God tells Samuel that “you shall solemnly warn them, and show them the ways of the king who shall reign over them.” (8:9) A passage of the downsides of kingly rule follows, obviously based on the all too real experience of our priestly authors. The king “will take your sons and appoint them to his chariots…He will take your daughters to be perfumers and cooks and bakers. He will take the best of your fields and vineyards and olive orchards and give them to his courtiers.. . . He will take your male and female slaves, and the best of your cattle and donkeys, and put them to his work.” (12-16). Worst of all, “he will take one-tenth of your flocks, and you shall be his slaves.” (17) Finally the ominous threat from God: “In that day you will cry out because of your king, whom you have chosen for yourselves; but the Lord will not answer you in that day.” (18) I have to admit that God sounds a little jealous and peevish here.

This passage has tremendous resonance for me in this election season as it seems many in our society are crying out for “strong leadership” but like the Israelites they are failing to consider the cost of that strong leadership. We would do well to reflect on the poor choice Israel is about to make. They are determined and “the people refused to listen to the voice of Samuel; they said, “No! but we are determined to have a king over us, so that we also may be like other nations, and that our king may govern us and go out before us and fight our battles.” (8:19, 20) Substitute ‘president’ for ‘king,’ and this line is eerily apropos today.

Luke 24:36–53: Jesus finally makes his appearance before the inner circle of disciples with the simple greeting, “Peace be with you.” (36). Even though they had all heard about the resurrection, his surprising appearance caused them to be “startled and terrified, and thought that they were seeing a ghost.” (37) But terror quickly turns to joy. Jesus proves his corporeality by asking them to touch him, and then asks as if nothing is at all unusual,“Have you anything here to eat?” (41)  and then proceeds to eat a fish.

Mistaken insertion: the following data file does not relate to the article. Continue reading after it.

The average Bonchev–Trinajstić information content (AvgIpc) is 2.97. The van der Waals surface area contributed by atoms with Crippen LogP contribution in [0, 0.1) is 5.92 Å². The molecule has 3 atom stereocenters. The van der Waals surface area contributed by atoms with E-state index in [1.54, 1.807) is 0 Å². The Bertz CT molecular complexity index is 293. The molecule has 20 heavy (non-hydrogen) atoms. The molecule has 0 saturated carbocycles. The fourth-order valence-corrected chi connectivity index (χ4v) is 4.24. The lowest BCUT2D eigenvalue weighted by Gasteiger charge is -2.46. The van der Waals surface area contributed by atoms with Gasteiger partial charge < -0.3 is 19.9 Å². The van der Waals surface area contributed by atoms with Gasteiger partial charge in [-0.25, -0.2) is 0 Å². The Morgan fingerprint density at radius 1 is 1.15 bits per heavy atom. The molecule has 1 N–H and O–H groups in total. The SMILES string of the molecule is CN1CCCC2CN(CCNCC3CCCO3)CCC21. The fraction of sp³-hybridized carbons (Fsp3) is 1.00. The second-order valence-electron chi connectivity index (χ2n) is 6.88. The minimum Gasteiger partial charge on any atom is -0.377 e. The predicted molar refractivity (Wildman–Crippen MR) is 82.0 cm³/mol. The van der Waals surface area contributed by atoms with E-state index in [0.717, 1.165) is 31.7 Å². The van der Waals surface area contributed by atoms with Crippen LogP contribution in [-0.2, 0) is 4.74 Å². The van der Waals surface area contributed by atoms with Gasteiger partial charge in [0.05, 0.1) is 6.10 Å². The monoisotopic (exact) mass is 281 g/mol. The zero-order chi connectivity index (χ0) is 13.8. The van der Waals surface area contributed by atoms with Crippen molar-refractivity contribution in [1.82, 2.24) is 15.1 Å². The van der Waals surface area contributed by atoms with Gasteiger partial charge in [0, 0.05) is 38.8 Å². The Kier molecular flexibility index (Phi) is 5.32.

I think this passage is here because it’s likely that in Luke’s community the heresy that the resurrected Jesus was merely spirit had already arisen and Luke wishes to put these doubts firmly to rest.

Jesus resumes his role as rabbi and “he opened their minds to understand the scriptures,” (45) explaining that the Hebrew scriptures predicted exactly the event occurred: “Thus it is written, that the Messiah is to suffer and to rise from the dead on the third day.” (46) Moreover, resurrection is accompanied by “repentance and forgiveness of sins is to be proclaimed in his name to all nations, beginning from Jerusalem.” (47), which is Luke’s brief summary of the Great Commission to go into all the world and preach the gospel.

Jesus instructs them all to remain in Jerusalem because “I am sending upon you what my Father promised; so stay here in the city until you have been clothed with power from on high.” (49) He proceeds out to Bethany, offers a final blessing and “he withdrew from them and was carried up into heaven.” (50) Jesus’ resurrected appearance has transformed the disciples from a frightened band hiding from the authorities to men and women “continually in the temple blessing God.” (52) Jesus doesn’t merely save us, he transforms us.

Luke ends his Part I on this joyous note and he will circle back around to Jesus’ ascension in the first chapter of Part II, the book of Acts. However, whoever determined the order of the Canon is requiring us to read John before we come back to Luke.